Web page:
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indicating a spirit similar to that displayed by the brave men who perished at Thermopylæ and Marathon; or, like the few noble citizens of Calais, who devoted themselves to perish, in order to save their fellows from destruction! This was indeed to manifest the true Protestant, and the true patriot. Courage and philanthrophy indeed! which nothing short of “ being valiant for the truth,” even when fallen to the earth, and trampled beneath the feet of contemptuous men, could sustain: which the votaries of high church, with their half papistical dogmas, flitting in the sun of courtly prosperity, could no more have displayed, than they could have emulated his powerful intellect; to have even attempted which, would only have manifested their folly, and exposed themselves in their spleen to the fate of Esop's “Proud Frogs.”
ARRIVING in London, as soon as he had received the congratulations of his friends and acquaintances, he hired a handsome lodging in St. Bride's Court, Fleet Street, at the house of Mr. Russel, a tailor, which might be an asylum for himself, and a safe depository for his library, in those uncertain and troublesome times. He soon after removed to Aldersgate-street, at the end of the passage, where he also commenced his work of tuition.* Whilst absent from England, his dearest friend and school-fellow, CHARLES DIODATI, had been removed by death; and for a long time he continued inconsolable on that account. This
* Toland is very angry that some persons, mean tutors in a university,” in order to reproach Milton, had called him a schoolmaster. Not to interrupt the course of my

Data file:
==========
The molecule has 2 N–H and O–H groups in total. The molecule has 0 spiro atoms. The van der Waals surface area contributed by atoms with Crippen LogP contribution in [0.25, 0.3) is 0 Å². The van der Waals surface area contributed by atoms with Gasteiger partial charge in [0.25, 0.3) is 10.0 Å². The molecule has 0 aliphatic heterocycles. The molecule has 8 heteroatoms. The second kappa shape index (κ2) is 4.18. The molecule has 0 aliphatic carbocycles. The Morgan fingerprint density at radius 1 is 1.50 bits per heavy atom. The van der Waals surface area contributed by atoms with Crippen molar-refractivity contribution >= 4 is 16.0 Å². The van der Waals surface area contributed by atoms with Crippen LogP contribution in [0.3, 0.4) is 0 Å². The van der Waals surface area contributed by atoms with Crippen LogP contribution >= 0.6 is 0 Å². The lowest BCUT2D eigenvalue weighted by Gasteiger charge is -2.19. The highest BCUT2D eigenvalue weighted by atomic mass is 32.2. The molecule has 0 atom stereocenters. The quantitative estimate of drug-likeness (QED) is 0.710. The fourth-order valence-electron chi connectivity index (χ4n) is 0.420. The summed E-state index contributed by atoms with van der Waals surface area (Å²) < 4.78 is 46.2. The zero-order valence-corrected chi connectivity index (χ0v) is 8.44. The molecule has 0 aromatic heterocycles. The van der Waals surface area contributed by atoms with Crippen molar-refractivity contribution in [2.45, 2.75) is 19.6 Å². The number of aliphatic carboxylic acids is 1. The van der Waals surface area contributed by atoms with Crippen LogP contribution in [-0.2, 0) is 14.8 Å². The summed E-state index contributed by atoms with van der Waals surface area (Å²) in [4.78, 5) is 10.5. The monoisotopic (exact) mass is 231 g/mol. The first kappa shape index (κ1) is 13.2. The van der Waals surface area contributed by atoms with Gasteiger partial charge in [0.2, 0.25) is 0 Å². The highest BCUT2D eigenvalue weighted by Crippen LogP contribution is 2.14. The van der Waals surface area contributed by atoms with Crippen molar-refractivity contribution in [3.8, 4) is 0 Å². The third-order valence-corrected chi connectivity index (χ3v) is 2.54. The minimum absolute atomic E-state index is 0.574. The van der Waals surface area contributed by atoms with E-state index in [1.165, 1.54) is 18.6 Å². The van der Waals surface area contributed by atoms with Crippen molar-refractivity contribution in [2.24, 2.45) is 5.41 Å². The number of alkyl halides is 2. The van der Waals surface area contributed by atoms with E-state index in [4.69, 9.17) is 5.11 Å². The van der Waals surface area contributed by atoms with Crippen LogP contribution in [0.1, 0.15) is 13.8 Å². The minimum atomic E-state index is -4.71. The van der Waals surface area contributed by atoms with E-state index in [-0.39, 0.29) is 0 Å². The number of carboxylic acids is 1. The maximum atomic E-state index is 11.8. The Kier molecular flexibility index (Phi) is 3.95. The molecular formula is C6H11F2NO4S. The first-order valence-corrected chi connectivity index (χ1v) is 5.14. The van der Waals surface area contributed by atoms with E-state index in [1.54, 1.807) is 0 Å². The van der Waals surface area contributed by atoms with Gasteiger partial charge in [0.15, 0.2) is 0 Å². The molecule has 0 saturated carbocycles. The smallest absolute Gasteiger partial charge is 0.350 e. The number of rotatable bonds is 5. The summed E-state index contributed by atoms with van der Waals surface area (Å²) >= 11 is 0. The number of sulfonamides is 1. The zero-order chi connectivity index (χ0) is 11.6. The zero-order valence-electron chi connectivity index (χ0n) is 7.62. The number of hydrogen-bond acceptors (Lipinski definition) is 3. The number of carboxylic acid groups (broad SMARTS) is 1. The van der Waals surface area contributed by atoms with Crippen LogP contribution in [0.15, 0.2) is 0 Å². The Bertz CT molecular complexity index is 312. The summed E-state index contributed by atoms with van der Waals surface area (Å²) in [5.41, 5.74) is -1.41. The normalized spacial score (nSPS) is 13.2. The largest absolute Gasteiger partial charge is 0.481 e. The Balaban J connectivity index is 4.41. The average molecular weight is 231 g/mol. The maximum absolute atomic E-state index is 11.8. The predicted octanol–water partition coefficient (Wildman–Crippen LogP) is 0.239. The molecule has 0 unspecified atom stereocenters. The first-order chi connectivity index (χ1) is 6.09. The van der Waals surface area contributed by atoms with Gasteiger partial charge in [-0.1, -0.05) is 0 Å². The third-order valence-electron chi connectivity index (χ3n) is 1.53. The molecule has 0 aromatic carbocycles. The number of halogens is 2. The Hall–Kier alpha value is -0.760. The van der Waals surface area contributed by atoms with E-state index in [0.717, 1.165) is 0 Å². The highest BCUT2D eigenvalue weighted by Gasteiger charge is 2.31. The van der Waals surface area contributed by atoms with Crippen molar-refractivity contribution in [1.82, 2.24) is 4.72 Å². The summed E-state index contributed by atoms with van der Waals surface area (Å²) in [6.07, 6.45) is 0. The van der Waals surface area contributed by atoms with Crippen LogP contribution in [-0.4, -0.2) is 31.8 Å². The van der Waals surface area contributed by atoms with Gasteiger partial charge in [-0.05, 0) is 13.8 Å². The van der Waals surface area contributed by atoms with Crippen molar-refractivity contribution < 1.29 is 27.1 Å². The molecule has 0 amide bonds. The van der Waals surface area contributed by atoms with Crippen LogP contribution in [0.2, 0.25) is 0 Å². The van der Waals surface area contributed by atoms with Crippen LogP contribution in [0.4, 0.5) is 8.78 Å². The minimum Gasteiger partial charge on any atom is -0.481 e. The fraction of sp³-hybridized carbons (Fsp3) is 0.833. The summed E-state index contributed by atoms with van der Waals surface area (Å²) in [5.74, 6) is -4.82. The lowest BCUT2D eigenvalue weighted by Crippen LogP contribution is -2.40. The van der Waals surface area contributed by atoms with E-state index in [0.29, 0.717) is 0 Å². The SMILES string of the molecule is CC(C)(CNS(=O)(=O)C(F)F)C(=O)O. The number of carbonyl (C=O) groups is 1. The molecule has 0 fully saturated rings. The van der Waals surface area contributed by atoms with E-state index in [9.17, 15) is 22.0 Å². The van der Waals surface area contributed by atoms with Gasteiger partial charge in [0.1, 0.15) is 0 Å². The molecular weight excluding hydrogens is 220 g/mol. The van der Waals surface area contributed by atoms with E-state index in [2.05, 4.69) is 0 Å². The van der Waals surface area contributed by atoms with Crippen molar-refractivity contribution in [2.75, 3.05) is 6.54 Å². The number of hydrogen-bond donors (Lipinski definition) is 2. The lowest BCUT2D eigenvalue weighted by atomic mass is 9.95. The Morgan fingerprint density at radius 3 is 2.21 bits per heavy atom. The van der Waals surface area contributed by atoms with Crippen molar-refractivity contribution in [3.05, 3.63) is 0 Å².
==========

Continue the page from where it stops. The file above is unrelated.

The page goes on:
narrative, I throw the vindication of Milton, by his biographer, into a note:—“But to return to his lodgings, where we had left him. There, both to be used in the reading of the best authors, and to discharge his duty to his sister's sons, that were partly committed to his tuition, he undertook the care of their education, and instructed them in Latin, Greek, and Hebrew, and other oriental dialects: likewise in several parts of
the mathematics, in cosmography, history, and some modern languages, as French and Italian. Some gentlemen of his intimate friends, and to whom he could deny nothing, prevailed on him to impart the same benefits of learning to their sons; especially since the trouble (of teaching the Latin) was no more with many than with few. He that well knew the greatest persons in all ages to have been delighted with teaching others the principles of knowledge and virtue, easily complied; nor was his success unanswerable to the opinion which is generally entertained of his capacity. And not content to acquaint his disciples with those books that are commonly used in the schools, whereof several, no doubt, are excellent in their kind, though others are as trivial or impertinent, he made them, likewise, read in Latin the ancient authors concerning husbandry; as Cato, Varro, Columella, and Palladius; also Cornelius Celsus the physician; Pliny's Natural History; the architecture of Vitruvius; the stratagems of Frontinus; and the philosophical poets, Lucretius and Manilius. To the usual Greek books, as Homer and Hesiod, he added Aratus, Dionysius Perigetes, Oppian, Quintus Calaber, Appolonius Rhodius, Plutarch, Xenophon, Ælian's Tactics, and the stratagems of Poly@nus. It was this greatest sign of a good man in him, and the highest obligations he could lay upon his friends, without